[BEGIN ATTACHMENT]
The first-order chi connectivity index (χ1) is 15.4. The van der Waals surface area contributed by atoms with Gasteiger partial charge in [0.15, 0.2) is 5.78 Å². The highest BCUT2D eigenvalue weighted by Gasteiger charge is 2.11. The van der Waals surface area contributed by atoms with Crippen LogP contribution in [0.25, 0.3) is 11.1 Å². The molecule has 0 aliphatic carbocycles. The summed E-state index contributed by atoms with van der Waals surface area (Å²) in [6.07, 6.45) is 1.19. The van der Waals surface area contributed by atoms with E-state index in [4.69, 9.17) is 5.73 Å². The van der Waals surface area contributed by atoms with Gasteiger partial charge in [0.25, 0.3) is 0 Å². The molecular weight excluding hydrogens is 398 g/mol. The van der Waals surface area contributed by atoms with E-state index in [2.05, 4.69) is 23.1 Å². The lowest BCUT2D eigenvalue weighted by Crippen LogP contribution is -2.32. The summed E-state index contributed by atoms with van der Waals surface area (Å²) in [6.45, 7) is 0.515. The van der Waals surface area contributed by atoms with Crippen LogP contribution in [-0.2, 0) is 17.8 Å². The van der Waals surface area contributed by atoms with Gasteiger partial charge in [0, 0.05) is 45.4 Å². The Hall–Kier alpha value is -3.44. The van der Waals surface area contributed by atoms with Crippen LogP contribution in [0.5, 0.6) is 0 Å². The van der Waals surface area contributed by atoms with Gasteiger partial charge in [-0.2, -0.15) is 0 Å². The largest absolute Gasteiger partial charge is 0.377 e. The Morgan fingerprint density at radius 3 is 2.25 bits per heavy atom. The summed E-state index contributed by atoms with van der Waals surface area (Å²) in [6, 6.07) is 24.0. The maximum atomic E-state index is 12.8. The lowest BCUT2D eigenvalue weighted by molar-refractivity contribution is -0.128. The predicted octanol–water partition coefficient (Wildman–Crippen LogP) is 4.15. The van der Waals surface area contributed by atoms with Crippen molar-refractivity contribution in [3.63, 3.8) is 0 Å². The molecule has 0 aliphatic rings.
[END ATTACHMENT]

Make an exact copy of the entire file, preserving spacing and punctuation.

The first-order chi connectivity index (χ1) is 15.4. The van der Waals surface area contributed by atoms with Gasteiger partial charge in [0.15, 0.2) is 5.78 Å². The highest BCUT2D eigenvalue weighted by Gasteiger charge is 2.11. The van der Waals surface area contributed by atoms with Crippen LogP contribution in [0.25, 0.3) is 11.1 Å². The molecule has 0 aliphatic carbocycles. The summed E-state index contributed by atoms with van der Waals surface area (Å²) in [6.07, 6.45) is 1.19. The van der Waals surface area contributed by atoms with E-state index in [4.69, 9.17) is 5.73 Å². The van der Waals surface area contributed by atoms with Gasteiger partial charge in [0.25, 0.3) is 0 Å². The molecular weight excluding hydrogens is 398 g/mol. The van der Waals surface area contributed by atoms with E-state index in [2.05, 4.69) is 23.1 Å². The lowest BCUT2D eigenvalue weighted by Crippen LogP contribution is -2.32. The summed E-state index contributed by atoms with van der Waals surface area (Å²) in [6.45, 7) is 0.515. The van der Waals surface area contributed by atoms with Crippen LogP contribution in [-0.2, 0) is 17.8 Å². The van der Waals surface area contributed by atoms with Gasteiger partial charge in [0, 0.05) is 45.4 Å². The Hall–Kier alpha value is -3.44. The van der Waals surface area contributed by atoms with Crippen LogP contribution in [0.5, 0.6) is 0 Å². The van der Waals surface area contributed by atoms with Gasteiger partial charge in [-0.2, -0.15) is 0 Å². The largest absolute Gasteiger partial charge is 0.377 e. The Morgan fingerprint density at radius 3 is 2.25 bits per heavy atom. The summed E-state index contributed by atoms with van der Waals surface area (Å²) in [6, 6.07) is 24.0. The maximum atomic E-state index is 12.8. The lowest BCUT2D eigenvalue weighted by molar-refractivity contribution is -0.128. The predicted octanol–water partition coefficient (Wildman–Crippen LogP) is 4.15. The van der Waals surface area contributed by atoms with Crippen molar-refractivity contribution in [3.63, 3.8) is 0 Å². The molecule has 0 aliphatic rings.